And then the cheesesteak. At first I was a little perturbed that it came in a “French baguette”, but I have to say that it gave the beloved Italian hoagie a run for its money–what it lacked in delightful chewiness it made up with a crispy crust. The meat (can’t say for sure it was steak) and onions weren’t bad. But the cheese warrants a mention. It was creamy and runny, as cheesesteak cheese tends to be, but tasted a little suspect–tangier than cheez whiz. So I asked the server/manager what it was, and his response was “We mix it ourselves.” Hmm. Right. We were going to let it go, but then he offered that it was a blend of cheddar and evaporated milk…which at least sounds better for you than the chemical orgy that is cheez whiz. Now there’s only so much one can expect of a South Philly sandwich in a New York-style joint in China, so I have to give these good people points for effort.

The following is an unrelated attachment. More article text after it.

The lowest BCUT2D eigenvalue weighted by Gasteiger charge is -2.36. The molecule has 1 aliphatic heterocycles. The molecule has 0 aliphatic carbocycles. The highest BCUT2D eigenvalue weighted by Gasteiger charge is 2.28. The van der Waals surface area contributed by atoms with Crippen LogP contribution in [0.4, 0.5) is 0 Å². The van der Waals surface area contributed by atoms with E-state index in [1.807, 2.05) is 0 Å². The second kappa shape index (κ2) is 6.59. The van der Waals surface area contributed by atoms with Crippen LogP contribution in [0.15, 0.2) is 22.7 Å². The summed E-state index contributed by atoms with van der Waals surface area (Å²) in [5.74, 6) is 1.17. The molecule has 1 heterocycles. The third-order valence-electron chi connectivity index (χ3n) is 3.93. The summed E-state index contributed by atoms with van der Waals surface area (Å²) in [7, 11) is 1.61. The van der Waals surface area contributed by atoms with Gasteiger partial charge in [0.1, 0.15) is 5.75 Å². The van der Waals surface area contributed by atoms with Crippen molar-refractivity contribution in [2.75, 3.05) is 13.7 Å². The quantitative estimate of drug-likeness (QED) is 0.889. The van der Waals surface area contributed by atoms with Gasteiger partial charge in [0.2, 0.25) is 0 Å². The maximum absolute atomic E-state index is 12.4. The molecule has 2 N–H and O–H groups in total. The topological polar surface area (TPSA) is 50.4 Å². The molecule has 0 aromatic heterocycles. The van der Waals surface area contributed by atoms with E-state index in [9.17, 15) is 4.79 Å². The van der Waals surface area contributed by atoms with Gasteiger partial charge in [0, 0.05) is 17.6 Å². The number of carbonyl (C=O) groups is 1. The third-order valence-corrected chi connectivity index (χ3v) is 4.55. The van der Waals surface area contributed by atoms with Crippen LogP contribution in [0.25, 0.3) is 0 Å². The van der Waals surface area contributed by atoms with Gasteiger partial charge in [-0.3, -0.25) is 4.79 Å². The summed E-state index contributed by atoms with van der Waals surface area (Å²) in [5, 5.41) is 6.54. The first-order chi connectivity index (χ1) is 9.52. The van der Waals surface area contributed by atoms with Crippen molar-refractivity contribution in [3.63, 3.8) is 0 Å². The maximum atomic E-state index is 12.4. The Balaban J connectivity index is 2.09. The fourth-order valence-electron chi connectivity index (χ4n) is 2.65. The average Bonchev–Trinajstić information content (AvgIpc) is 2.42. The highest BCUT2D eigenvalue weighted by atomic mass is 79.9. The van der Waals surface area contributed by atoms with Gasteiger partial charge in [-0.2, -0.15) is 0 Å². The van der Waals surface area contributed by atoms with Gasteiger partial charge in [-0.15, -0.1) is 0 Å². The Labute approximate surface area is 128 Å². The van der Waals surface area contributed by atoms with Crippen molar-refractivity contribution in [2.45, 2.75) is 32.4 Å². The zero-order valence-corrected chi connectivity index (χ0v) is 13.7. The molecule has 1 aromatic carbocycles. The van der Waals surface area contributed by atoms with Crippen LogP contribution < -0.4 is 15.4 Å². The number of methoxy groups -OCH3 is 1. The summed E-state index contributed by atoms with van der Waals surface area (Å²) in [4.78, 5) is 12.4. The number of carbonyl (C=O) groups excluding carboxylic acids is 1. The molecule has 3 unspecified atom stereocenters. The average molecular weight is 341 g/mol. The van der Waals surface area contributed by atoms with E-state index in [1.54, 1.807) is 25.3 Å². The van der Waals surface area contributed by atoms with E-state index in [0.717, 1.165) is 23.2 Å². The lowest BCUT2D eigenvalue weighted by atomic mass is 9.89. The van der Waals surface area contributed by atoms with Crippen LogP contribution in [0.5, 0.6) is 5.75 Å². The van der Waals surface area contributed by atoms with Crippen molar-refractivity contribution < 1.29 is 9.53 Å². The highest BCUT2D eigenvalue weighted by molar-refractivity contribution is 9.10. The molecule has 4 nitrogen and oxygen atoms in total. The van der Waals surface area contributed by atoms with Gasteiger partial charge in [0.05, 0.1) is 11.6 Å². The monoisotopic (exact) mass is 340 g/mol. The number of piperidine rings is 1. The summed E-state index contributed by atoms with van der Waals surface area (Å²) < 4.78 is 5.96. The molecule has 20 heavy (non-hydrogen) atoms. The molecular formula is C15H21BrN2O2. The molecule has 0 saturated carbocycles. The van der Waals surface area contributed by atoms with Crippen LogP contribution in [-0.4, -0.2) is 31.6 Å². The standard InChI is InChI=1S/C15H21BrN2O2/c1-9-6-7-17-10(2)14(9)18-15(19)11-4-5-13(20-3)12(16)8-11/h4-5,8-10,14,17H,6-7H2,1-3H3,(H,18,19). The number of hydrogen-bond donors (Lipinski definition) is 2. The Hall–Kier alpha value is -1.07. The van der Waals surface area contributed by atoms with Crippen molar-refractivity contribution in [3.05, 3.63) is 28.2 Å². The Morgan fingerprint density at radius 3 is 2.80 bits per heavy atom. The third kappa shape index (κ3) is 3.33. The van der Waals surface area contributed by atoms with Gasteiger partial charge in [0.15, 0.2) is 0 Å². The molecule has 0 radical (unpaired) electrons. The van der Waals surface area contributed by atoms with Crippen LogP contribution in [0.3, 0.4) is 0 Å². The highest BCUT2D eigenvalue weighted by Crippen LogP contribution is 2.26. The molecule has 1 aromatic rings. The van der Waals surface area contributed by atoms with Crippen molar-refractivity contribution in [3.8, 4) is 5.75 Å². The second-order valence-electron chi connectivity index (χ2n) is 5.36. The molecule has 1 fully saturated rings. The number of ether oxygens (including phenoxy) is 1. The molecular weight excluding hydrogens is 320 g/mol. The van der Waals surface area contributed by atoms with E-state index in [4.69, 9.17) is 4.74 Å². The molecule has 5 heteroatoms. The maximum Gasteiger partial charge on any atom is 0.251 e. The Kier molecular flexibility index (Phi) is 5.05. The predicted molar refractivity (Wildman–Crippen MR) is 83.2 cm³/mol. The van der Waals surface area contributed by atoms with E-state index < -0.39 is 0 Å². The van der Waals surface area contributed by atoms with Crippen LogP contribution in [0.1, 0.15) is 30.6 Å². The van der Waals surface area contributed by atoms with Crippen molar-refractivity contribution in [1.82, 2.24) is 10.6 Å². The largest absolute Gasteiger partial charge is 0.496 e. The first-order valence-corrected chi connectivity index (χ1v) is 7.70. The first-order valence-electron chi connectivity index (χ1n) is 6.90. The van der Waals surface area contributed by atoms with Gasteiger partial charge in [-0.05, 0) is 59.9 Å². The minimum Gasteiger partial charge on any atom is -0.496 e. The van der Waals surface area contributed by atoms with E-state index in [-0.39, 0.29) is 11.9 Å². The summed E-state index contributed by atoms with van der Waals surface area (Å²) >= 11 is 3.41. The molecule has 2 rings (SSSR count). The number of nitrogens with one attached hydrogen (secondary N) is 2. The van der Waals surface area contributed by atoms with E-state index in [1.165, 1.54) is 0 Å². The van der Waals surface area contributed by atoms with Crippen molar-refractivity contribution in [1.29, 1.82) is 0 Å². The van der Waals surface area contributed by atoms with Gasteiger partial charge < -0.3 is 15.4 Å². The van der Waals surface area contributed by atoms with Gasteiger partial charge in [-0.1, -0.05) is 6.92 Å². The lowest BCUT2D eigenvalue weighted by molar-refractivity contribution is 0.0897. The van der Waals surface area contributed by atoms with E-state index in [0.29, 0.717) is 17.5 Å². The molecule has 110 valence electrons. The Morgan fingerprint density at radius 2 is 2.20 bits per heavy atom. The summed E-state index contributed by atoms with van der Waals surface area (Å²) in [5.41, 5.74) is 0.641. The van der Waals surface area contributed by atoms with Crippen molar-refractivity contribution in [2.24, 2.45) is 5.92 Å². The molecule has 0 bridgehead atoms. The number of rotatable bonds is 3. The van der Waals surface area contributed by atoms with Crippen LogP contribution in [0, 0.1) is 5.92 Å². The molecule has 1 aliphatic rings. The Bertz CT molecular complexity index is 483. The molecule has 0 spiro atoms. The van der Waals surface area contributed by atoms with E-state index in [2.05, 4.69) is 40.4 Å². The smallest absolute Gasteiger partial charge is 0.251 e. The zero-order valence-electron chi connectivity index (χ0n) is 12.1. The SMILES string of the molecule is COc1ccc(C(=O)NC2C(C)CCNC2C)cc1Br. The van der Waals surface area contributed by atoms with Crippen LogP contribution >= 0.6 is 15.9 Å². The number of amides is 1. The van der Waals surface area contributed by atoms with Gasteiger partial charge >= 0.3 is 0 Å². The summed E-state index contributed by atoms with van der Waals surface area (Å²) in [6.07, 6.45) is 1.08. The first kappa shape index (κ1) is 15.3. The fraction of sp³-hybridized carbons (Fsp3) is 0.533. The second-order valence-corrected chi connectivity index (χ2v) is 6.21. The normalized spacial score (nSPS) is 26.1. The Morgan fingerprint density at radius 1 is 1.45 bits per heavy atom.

My expectations had been guarded to begin with, so the experience was satisfying on the whole. Even though these weren’t exactly the sandwiches I held in my memory, they were still quite tasty, and did ease my “homesickness” a little bit. So until we discover a rival deli, we’ll probably be back.

As if we hadn’t had enough meat for the day, the street we walked up after dinner was lined with shops like this:

While a cut of raw pig didn’t appeal too much to us, we stopped by a mall on our way home and shared 3 Subway cookies and 2 egg tarts, making it a truly glorious, heart-stoppingly American night.

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Finally, a substitute for the gyro

If I were somehow forced into picking the cuisine of a single country to consume for the rest of my life, China would be my first choice, hands down. Nevertheless, I long ago began to have intense cravings for a multitude of foods from other parts of the world (think egg & cheese, hoagies, lamb & rice, gyros, souvlaki, raisin bran, whole wheat bread). Sadly, even though I am in arguably the most cosmopolitan city on the mainland, my pitiable student budget severely limits my options, as most non-Chinese food establishments are geared at expats/the more well-to-do Chinese. Also, and maybe I just haven’t looked hard enough, but I suspect that something like Dominican food is close to non-existent here.